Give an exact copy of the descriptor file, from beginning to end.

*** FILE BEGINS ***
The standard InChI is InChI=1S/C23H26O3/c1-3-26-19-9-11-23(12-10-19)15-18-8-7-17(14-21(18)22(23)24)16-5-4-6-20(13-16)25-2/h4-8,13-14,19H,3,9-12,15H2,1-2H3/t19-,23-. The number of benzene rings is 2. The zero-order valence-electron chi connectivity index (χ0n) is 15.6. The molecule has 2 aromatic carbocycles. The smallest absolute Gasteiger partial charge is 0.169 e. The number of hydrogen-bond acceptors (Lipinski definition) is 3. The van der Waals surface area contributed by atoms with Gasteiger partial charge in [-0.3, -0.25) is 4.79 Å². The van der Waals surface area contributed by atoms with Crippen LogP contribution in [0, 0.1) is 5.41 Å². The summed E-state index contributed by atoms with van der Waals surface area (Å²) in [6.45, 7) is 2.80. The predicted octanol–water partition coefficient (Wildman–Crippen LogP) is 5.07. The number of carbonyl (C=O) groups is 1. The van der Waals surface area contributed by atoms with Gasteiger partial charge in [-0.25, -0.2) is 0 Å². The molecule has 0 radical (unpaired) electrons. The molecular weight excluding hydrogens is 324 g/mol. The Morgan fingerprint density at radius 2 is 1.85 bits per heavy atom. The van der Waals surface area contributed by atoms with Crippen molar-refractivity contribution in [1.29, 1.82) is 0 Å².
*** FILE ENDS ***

The standard InChI is InChI=1S/C23H26O3/c1-3-26-19-9-11-23(12-10-19)15-18-8-7-17(14-21(18)22(23)24)16-5-4-6-20(13-16)25-2/h4-8,13-14,19H,3,9-12,15H2,1-2H3/t19-,23-. The number of benzene rings is 2. The zero-order valence-electron chi connectivity index (χ0n) is 15.6. The molecule has 2 aromatic carbocycles. The smallest absolute Gasteiger partial charge is 0.169 e. The number of hydrogen-bond acceptors (Lipinski definition) is 3. The van der Waals surface area contributed by atoms with Gasteiger partial charge in [-0.3, -0.25) is 4.79 Å². The van der Waals surface area contributed by atoms with Crippen LogP contribution in [0, 0.1) is 5.41 Å². The summed E-state index contributed by atoms with van der Waals surface area (Å²) in [6.45, 7) is 2.80. The predicted octanol–water partition coefficient (Wildman–Crippen LogP) is 5.07. The number of carbonyl (C=O) groups is 1. The van der Waals surface area contributed by atoms with Gasteiger partial charge in [-0.25, -0.2) is 0 Å². The molecule has 0 radical (unpaired) electrons. The molecular weight excluding hydrogens is 324 g/mol. The Morgan fingerprint density at radius 2 is 1.85 bits per heavy atom. The van der Waals surface area contributed by atoms with Crippen molar-refractivity contribution in [1.29, 1.82) is 0 Å².